After reportedly making the decision to axe the iPad 2 “in the near future”, now comes word that Apple’s non-Retina 13-inch MacBook Pro model is next on the chopping block. If true, this would streamline the company’s notebook offering after the non-Retina production winds down in the second half of 2014, in time for a refresh around Intel’s forthcoming Broadwell processors.
The move would reduce the Mac notebook lineup to non-Retina MacBook Airs (which may or may not get a Retina treatment later this year) and all-Retina MacBook Pros, potentially leaving future MacBook Pro buyers without a built-in CD/DVD optical drive…
The rumor was published Wednesday by the hit-and-miss DigiTimes.
Apple is expected to stop production of the 13-inch MacBook Pro in the second half of 2014 and will replace the product line with thinner models equipped with a Retina display.
The sources pointed out that Apple has been reducing its MacBook Pro prices, narrowing the price gap between the MacBook Pro and the one equipped with Retina.
While we’d normally caution you to take anything from DigiTimes with a few pinches of salt, Apple has an established history of phasing out legacy technologies.
I, for one, believe the rumor is true.
After the iPad 2 gets phased out, there won’t be a non-Retina iOS device in the lineup and we definitely see this trend carrying over to Mac notebooks. And in a world of ultra-thin notebooks, who needs MacBooks with an optical drive that adds weight, is bulky and noisy and consumes power?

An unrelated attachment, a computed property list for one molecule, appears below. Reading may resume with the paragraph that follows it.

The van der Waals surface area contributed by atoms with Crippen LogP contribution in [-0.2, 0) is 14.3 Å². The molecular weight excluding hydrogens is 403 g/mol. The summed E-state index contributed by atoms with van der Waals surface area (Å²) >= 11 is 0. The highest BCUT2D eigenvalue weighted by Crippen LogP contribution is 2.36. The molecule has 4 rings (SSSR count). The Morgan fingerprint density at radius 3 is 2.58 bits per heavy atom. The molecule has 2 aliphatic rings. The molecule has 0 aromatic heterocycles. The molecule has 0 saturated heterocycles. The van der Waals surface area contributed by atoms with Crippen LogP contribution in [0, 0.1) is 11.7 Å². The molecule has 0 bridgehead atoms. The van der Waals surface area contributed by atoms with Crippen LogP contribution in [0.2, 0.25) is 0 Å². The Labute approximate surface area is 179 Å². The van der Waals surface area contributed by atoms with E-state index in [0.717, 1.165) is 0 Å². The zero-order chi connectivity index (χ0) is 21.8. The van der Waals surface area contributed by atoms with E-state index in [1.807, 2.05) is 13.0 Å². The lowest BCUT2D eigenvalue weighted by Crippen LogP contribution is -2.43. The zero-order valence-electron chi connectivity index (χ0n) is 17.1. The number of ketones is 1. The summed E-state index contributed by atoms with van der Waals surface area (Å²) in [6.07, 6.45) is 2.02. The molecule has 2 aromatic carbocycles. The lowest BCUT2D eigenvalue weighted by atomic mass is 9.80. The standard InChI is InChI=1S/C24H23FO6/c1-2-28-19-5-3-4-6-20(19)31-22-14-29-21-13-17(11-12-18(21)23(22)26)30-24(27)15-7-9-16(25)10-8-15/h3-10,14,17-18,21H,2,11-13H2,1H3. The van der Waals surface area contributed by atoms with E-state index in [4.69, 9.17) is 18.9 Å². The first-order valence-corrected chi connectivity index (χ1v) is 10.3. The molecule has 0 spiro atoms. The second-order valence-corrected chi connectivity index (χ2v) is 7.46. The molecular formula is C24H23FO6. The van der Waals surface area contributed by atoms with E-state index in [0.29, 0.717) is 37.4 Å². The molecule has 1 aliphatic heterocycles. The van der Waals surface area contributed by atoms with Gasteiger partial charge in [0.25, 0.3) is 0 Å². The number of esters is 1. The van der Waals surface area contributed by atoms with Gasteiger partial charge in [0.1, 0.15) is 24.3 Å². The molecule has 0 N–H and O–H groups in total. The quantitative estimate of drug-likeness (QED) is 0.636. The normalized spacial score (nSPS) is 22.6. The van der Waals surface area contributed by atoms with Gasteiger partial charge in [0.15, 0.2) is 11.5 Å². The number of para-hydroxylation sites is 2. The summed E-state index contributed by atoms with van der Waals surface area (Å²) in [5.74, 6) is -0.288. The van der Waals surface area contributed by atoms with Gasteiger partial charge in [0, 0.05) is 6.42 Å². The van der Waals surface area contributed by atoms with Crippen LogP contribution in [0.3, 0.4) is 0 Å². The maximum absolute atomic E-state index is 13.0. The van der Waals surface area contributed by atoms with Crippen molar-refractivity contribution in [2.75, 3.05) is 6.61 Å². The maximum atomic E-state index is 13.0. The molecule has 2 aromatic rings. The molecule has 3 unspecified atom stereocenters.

The writing has been on the wall ever since Apple last year dropped the 15-inch non-Retina model from the lineup. Basides, the $100 price difference between the $1,1999 classic (non-Retina) 13-inch model and the $1,299 entry-level MacBook Pro with Retina display is negligible.
The 13 and 15-inch MacBook Pros with Retina display.
Why buy a non-Retina model if a $100 more gets you the stunning Retina screen?
On the downside, removing the non-Retina model from the lineup would impact customers who have been choosing the machine for its expandability and repairability.
The classic model has Ethernet and FireWire 800 ports, neither of which is found on other models, although Apple’s Retina notebooks make up for this by providing two Thunderbolt 2 ports, as opposed to the single first-generation Thunderbolt I/O on the classic model. More importantly, the classic model allows for user-replacable memory and storage drive aftermarket upgrades.
As for the built-in CD/DVD drive, remember that Apple has a history of dropping less efficient technology. The company phased out floppy disk drives and CRTs much to the dismay of the industry and its original iMac was first to adopt the then new USB standard.
And finally, in announcing its 2012 thinner iMacs Apple removed the built-in optical drive from the popular all-in-one desktop.
“We removed the optical drive and completely re-engineered all of the internal components to make something amazingly thin,” Apple’s marketing boss said at the unveiling, noting customers “who’re still stuck in the past” can always buy Apple’s slim SuperDrive, or any USB-based external optical drive for that matter.
I have zero problem with Apple phasing out optical drives.
Who’s going to miss the optical drive on the classic MacBook Pro?